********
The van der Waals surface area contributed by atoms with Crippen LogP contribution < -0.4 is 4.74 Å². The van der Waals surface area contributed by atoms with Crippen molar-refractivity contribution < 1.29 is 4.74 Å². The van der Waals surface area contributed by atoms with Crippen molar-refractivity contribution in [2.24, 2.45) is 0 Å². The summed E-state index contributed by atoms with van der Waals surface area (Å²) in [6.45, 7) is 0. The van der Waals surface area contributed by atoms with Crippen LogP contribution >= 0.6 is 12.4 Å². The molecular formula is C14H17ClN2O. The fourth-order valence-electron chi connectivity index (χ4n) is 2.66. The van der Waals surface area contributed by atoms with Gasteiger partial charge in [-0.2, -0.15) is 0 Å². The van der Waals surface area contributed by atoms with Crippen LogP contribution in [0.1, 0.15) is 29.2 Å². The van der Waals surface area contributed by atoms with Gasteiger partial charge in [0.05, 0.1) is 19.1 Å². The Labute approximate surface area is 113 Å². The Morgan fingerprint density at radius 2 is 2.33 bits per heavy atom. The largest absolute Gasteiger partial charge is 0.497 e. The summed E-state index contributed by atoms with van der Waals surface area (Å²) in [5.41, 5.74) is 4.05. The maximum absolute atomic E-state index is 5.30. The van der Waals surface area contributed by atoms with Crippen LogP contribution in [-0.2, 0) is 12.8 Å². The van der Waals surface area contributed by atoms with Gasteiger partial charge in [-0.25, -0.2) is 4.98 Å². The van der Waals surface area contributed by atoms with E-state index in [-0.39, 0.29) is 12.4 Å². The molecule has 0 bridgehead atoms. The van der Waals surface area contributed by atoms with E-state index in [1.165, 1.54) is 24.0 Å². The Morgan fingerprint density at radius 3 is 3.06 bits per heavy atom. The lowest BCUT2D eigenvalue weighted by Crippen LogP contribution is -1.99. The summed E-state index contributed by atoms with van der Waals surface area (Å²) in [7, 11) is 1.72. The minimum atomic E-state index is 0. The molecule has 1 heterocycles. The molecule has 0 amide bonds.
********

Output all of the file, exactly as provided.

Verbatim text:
The van der Waals surface area contributed by atoms with Crippen LogP contribution < -0.4 is 4.74 Å². The van der Waals surface area contributed by atoms with Crippen molar-refractivity contribution < 1.29 is 4.74 Å². The van der Waals surface area contributed by atoms with Crippen molar-refractivity contribution in [2.24, 2.45) is 0 Å². The summed E-state index contributed by atoms with van der Waals surface area (Å²) in [6.45, 7) is 0. The van der Waals surface area contributed by atoms with Crippen LogP contribution >= 0.6 is 12.4 Å². The molecular formula is C14H17ClN2O. The fourth-order valence-electron chi connectivity index (χ4n) is 2.66. The van der Waals surface area contributed by atoms with Gasteiger partial charge in [-0.2, -0.15) is 0 Å². The van der Waals surface area contributed by atoms with Crippen LogP contribution in [0.1, 0.15) is 29.2 Å². The van der Waals surface area contributed by atoms with Gasteiger partial charge in [0.05, 0.1) is 19.1 Å². The Labute approximate surface area is 113 Å². The Morgan fingerprint density at radius 2 is 2.33 bits per heavy atom. The largest absolute Gasteiger partial charge is 0.497 e. The summed E-state index contributed by atoms with van der Waals surface area (Å²) in [5.41, 5.74) is 4.05. The maximum absolute atomic E-state index is 5.30. The van der Waals surface area contributed by atoms with Crippen LogP contribution in [-0.2, 0) is 12.8 Å². The van der Waals surface area contributed by atoms with Gasteiger partial charge in [-0.25, -0.2) is 4.98 Å². The van der Waals surface area contributed by atoms with E-state index in [-0.39, 0.29) is 12.4 Å². The molecule has 0 bridgehead atoms. The van der Waals surface area contributed by atoms with E-state index in [1.165, 1.54) is 24.0 Å². The Morgan fingerprint density at radius 3 is 3.06 bits per heavy atom. The lowest BCUT2D eigenvalue weighted by Crippen LogP contribution is -1.99. The summed E-state index contributed by atoms with van der Waals surface area (Å²) in [7, 11) is 1.72. The minimum atomic E-state index is 0. The molecule has 1 heterocycles. The molecule has 0 amide bonds.